After extensive reviewing of cutting back on federal agencies, President Trump decided it was best to leave one of them alone. The Office of Personnel Management will go untouched and remain open as the decision was found to be more damaging than helping if it were to shut down. The decision was based both on the political aspect and the job force. Since President Trump became president, he has battled to make the government more efficient by cutting back the excess fat. The General Services Admission and the White House will not parcel The Office of Personnel Management, which oversees the workforce of over 2.1 million civilian employees.
President Trump’s first made the decision to shut down the federal agency, but he was met with skepticism and was shown proof of the damages if the agency closed. Over 5,500 government employees would have been out of a job, and it would not have looked good politically. Other advisors also came up with the numbers showing it would not make much of a difference in saving government funds if the agency stayed open.
The plan to eliminate the agency stayed on life support as both Democrats and Republicans acknowledged the problems within the agency. Both parties amazingly agreed it was best left alone and just fix the problems within its system. President Trump is an excellent businessman and listened to both sides before he made the decision to call off the plan of closing the doors.
There were also other options looked into to split the agency up into different sectors, but both parties found that would serve no benefit to the government or save money. If the agency had shut down, it would have been the largest federal department to close in decades.
So what changed the president’s mind? After weeks of fighting, President Trump watched a program on television called “Government Matters.” It was about programs within the government, and their topic of choice that day was the Office of Personnel Management. There were several segments aired, but that one day was the day meant for President Trump to see the show. He had taken into consideration all angles and called White House officials and top budget officers to meet with him the next day.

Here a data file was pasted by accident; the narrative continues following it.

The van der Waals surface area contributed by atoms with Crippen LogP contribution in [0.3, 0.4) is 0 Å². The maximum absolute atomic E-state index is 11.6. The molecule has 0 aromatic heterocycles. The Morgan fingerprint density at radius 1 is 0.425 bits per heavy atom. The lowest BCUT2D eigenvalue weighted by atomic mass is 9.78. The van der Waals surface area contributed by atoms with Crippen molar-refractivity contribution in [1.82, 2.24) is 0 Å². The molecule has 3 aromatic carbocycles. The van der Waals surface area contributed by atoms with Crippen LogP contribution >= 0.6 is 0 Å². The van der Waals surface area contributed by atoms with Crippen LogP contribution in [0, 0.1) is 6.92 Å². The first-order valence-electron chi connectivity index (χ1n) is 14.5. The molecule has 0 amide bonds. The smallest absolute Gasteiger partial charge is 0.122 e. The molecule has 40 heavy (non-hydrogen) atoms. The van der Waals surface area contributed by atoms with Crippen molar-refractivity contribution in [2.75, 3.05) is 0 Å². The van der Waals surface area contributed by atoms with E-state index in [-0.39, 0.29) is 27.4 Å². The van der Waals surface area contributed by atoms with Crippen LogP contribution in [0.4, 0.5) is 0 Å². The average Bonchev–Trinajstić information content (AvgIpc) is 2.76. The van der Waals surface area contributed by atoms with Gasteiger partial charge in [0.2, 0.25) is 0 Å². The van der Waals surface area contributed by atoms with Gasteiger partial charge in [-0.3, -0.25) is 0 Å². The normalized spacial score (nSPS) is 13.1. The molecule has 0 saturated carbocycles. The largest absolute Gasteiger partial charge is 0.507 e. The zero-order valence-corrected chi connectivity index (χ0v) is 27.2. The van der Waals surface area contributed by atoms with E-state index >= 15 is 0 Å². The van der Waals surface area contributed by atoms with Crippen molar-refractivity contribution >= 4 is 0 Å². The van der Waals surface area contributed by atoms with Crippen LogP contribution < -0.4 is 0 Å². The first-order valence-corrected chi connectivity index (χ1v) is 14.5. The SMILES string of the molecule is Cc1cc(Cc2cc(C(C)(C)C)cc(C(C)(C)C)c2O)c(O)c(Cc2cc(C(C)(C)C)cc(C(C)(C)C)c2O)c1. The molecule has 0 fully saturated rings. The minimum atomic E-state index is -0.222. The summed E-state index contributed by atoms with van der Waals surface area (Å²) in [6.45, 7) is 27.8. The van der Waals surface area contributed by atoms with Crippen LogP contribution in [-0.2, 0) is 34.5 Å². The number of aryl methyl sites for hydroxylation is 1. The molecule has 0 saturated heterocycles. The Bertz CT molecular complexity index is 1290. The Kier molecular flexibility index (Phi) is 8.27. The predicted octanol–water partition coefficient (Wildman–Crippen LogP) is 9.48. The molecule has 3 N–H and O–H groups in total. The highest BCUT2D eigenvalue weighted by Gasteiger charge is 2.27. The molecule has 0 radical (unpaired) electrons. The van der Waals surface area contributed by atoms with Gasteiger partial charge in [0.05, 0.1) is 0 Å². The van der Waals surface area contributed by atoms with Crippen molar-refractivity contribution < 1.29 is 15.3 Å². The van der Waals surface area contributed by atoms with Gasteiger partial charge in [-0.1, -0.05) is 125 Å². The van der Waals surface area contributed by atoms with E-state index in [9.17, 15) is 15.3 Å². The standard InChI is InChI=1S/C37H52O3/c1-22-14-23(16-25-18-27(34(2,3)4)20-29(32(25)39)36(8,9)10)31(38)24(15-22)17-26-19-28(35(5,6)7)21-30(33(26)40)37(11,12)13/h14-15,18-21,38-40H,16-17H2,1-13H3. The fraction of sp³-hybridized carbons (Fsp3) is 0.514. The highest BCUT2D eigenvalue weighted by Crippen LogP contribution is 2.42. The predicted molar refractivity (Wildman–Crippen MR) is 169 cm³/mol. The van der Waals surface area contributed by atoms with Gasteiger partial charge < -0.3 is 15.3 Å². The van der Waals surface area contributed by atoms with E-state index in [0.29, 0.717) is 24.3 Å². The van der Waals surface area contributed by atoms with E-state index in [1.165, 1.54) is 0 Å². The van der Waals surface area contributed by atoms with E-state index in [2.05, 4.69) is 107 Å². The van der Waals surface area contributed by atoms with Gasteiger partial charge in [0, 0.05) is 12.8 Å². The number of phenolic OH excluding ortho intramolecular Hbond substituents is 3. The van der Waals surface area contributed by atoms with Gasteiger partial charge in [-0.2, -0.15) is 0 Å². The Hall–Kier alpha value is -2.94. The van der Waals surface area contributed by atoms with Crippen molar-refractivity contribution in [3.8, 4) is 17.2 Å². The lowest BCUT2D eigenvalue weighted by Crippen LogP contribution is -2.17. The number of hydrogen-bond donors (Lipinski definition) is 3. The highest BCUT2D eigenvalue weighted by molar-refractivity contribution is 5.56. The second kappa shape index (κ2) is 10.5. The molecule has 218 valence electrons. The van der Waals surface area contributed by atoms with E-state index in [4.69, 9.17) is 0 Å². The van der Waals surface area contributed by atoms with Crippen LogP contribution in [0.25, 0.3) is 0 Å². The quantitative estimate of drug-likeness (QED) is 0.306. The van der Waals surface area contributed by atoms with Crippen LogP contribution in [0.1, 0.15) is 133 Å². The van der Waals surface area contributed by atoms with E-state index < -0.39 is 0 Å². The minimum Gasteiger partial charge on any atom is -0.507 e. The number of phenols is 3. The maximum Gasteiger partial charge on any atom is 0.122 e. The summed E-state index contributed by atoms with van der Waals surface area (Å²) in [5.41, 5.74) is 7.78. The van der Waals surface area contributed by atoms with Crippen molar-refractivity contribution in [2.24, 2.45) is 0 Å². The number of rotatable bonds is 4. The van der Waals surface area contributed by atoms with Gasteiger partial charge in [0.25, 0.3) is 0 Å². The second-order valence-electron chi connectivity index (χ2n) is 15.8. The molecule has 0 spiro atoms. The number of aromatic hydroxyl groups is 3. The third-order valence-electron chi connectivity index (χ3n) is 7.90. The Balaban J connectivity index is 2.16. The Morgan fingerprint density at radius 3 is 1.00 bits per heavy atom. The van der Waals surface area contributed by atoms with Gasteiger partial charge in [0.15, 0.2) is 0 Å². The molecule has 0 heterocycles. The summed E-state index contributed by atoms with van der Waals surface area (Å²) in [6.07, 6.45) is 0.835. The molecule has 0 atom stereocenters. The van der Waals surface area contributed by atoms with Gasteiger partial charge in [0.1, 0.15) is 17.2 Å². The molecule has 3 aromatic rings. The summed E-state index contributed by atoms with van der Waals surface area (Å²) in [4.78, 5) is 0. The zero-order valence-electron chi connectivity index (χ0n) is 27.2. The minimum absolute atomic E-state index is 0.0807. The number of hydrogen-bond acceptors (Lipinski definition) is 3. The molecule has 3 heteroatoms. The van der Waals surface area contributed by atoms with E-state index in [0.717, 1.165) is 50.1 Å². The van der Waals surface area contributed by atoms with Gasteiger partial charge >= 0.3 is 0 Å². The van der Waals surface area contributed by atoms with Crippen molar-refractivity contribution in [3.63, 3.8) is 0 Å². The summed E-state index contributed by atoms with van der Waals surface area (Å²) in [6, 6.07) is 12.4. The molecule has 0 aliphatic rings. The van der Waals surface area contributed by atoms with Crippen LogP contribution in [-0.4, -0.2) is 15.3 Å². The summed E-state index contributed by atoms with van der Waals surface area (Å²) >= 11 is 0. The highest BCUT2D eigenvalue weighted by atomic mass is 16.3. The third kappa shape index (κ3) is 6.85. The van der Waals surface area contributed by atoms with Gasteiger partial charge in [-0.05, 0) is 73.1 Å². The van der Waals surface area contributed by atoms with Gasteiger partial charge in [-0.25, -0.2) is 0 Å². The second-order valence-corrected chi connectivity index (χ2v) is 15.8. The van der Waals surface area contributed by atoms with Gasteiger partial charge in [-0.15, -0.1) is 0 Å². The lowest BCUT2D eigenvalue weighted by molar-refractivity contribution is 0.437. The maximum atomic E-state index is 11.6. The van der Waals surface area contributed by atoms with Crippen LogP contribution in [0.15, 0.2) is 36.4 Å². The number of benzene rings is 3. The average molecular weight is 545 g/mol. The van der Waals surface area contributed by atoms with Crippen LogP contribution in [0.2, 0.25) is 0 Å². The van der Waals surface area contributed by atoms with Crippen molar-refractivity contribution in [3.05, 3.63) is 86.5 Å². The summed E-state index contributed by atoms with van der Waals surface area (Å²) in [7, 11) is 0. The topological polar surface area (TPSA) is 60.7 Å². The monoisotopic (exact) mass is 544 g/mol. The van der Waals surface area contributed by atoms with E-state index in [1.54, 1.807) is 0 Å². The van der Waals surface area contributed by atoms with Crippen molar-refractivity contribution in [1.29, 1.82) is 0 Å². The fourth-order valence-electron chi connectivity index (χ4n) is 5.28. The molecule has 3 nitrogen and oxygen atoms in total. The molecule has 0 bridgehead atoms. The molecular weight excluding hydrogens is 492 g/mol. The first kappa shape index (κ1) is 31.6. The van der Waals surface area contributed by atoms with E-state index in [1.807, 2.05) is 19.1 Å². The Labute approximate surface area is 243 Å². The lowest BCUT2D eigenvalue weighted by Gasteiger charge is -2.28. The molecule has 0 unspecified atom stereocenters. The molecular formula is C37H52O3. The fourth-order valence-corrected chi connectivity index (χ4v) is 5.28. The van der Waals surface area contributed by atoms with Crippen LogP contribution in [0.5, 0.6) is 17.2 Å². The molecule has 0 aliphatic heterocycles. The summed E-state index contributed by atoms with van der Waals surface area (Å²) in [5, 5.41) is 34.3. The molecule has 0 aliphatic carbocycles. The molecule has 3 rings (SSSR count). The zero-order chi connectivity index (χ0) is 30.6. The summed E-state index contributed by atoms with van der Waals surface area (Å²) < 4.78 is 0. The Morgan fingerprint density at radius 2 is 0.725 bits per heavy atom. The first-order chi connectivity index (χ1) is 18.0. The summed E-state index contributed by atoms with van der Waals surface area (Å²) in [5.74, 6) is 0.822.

In the meeting, Trump told his advisers the plan should be called off for shutting down the Office of Personnel Management due to the poor reviews he would receive when it came to the upcoming election. Officials stated, “Acting chief of staff Mick Mulvaney and acting budget director Russell Vought, along with Margaret Weichert, the White House official leading the effort, tried to persuade Trump to keep going in line with conservative principles of shrinking government.” After the debate, the decision came forth as the president stood firm with a different mindset.
Republican Representative Mark Meadows commented on the new decision. “The president has been very clear that the reforms to make government more efficient shouldn’t have a negative implication for federal workers in that agency. There’s a lot of distrust related to any effort to rearrange, reform, and redirect a federal asset.”
Democratic Representative Gerald E. Connolly, who is the chairman of the House Oversight and Reform Committee’s subcommittee on government operations, even gave Trump a compliment. He said, “The goal of shrinking government is neither good nor bad, but it has to be tied to something. If the goal is to make government more efficient, they didn’t make a pretense at a rationale. Mulvaney saw this as a point on the scoreboard to say, ‘I abolished a federal agency and the consequences be damned.’ For once, Trump’s political instincts are better than Mulvaney’s.”
A spokeswoman for the OMB, Rachel Semmel, stated, “This Administration remains committed to reforms, including organizational improvements, that will increase the service and stewardship of the government for the American people.” They welcomed the study.
President Trump’s first promise came as a goal for a smaller government. He stated in his 2016 campaign he would “cut so much your head will spin.” The Office of Personnel Management was created in 1978 and was put in the crosshairs under the Trump administration for the reason they felt the OPM was not holding up to its standards in overseeing the coordinating of the hiring policies, civil service, health insurance, retirement benefits, and other policies. Instead of shutting the OPM down, decisions will be made to upgrade the system and weed out the bad seeds.